It's nice to read so much wisdom here. Though I don't have interested in becoming a composer for everything and I see what I do as a hobby, I do feel that having good relationships with people helps a lot. I think I'm pretty much a nice guy, but not for interest, but because I like to have a nice time doing things I love.

About two weeks ago I was invited to play live on a radio anniversary. I never asked for money, because I wasn't interested in money, I just wanted to have a nice time and show my music. It happened that after I played, the radio host told me: "We are going to pay you a small fee for playing here".

There is a tale I read some days before going to play there, I will try to write in english, though english is not my main language:

There were three men starving on the streets. The three went to a house a knocked the door.
A woman opened the door. They told her: "We are starving, we need food".
"What are your names?" the woman asked.
"I am Love, this is Success and the other one is Wealth". Love replied.
The woman told them: "Ok, I ask because only one of you can dine with us, let me ask my family what they say".
So, the woman went back and asked her husband who she should invite to dine with them.
"Invite Love, is good to have Love in our house".
So the woman yelled: "Love, come in".
And then, the three guys entered the house.
The woman asked, surprised: "Why did the three of you came in?"
And Love answered: "If you have called Success... or Wealth, they would have entered alone. But when you call Love, the other ones come too".

I hope I could write it properly, but... I think when you just love and flow with what you do, many things will just appear for you.
Well, maybe I am an idealist, but it has been happening to me and I'm grateful for it.

Greetings!
Old 23rd November 2016
  #50
Quote:
Originally Posted by MesS!eR35 View Post
i would like to quote Alane Moore here if you don't mind:

" There is some confusion as to what magic actually is. I think this can be cleared up if you just look at the very earliest descriptions of magic. Magic in its earliest form is often referred to as “the art”. I believe this is completely literal. I believe that magic is art and that art, whether it be writing, music, sculpture, or any other form is literally magic. Art is, like magic, the science of manipulating symbols, words, or images, to achieve changes in consciousness. The very language about magic seems to be talking as much about writing or art as it is about supernatural events. A g r i mmoir for example, the book of spells is simply a fancy way of saying grammar. Indeed, to cast a spell, is simply to spell, to manipulate words, to change people's consciousness. And I believe that this is why an artist or writer is the closest thing in the contemporary world that you are likely to see to a Shaman.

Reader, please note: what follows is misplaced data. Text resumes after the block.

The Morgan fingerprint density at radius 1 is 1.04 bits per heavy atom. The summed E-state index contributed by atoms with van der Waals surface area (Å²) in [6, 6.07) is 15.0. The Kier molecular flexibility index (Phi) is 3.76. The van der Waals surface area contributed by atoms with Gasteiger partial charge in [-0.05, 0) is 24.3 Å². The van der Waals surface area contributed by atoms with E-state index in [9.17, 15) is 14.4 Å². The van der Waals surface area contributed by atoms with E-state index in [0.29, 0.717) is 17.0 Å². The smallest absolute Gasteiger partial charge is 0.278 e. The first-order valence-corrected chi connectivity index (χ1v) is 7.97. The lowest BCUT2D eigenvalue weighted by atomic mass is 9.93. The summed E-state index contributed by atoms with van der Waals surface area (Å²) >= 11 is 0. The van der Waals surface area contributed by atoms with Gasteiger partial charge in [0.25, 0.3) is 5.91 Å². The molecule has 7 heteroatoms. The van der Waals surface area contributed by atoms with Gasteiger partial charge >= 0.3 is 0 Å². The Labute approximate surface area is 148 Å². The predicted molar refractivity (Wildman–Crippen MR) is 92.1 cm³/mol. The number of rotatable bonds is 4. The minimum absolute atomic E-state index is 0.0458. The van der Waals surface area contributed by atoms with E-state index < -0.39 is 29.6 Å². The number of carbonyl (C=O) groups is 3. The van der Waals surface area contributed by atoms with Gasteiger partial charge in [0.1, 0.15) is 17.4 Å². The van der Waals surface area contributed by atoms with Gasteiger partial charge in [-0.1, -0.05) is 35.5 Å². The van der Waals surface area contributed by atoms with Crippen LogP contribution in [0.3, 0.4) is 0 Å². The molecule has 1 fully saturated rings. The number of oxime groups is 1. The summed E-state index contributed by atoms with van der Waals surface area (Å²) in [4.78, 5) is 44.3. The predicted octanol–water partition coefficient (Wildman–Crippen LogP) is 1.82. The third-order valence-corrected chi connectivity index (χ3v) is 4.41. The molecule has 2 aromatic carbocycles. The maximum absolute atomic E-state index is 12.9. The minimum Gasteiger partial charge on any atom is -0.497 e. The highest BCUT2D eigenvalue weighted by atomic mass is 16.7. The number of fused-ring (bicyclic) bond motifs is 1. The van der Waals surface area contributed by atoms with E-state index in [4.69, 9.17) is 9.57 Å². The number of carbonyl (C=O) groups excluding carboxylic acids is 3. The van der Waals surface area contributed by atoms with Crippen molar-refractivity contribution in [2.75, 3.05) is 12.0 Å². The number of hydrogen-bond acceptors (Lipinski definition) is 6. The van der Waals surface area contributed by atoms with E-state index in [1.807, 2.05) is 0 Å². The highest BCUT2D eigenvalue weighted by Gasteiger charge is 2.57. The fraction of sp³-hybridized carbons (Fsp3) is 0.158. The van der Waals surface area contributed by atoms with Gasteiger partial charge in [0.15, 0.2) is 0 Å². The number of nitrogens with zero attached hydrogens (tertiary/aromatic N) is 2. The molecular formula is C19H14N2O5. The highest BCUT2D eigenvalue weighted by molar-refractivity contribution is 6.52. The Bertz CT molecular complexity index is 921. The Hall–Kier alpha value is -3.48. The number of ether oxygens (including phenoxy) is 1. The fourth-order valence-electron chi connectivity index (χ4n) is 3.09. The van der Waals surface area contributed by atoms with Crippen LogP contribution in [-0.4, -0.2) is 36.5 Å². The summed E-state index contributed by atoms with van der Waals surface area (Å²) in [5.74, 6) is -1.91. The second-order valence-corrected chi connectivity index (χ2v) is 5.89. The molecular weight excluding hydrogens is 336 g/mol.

I believe that all culture must have arisen from cult. Originally, all of the faucets of our culture, whether they be in the arts or sciences were the province of the Shaman. The fact that in present times, this magical power has degenerated to the level of cheap entertainment and manipulation, is, I think a tragedy. At the moment the people who are using Shamanism and magic to shape our culture are advertisers. Rather than try to wake people up, their Shamanism is used as an opiate to tranquilize people, to make people more manipulable. Their magic box of television, and by their magic words, their jingles can cause everyone in the country to be thinking the same words and have the same banal thoughts all at exactly the same moment. "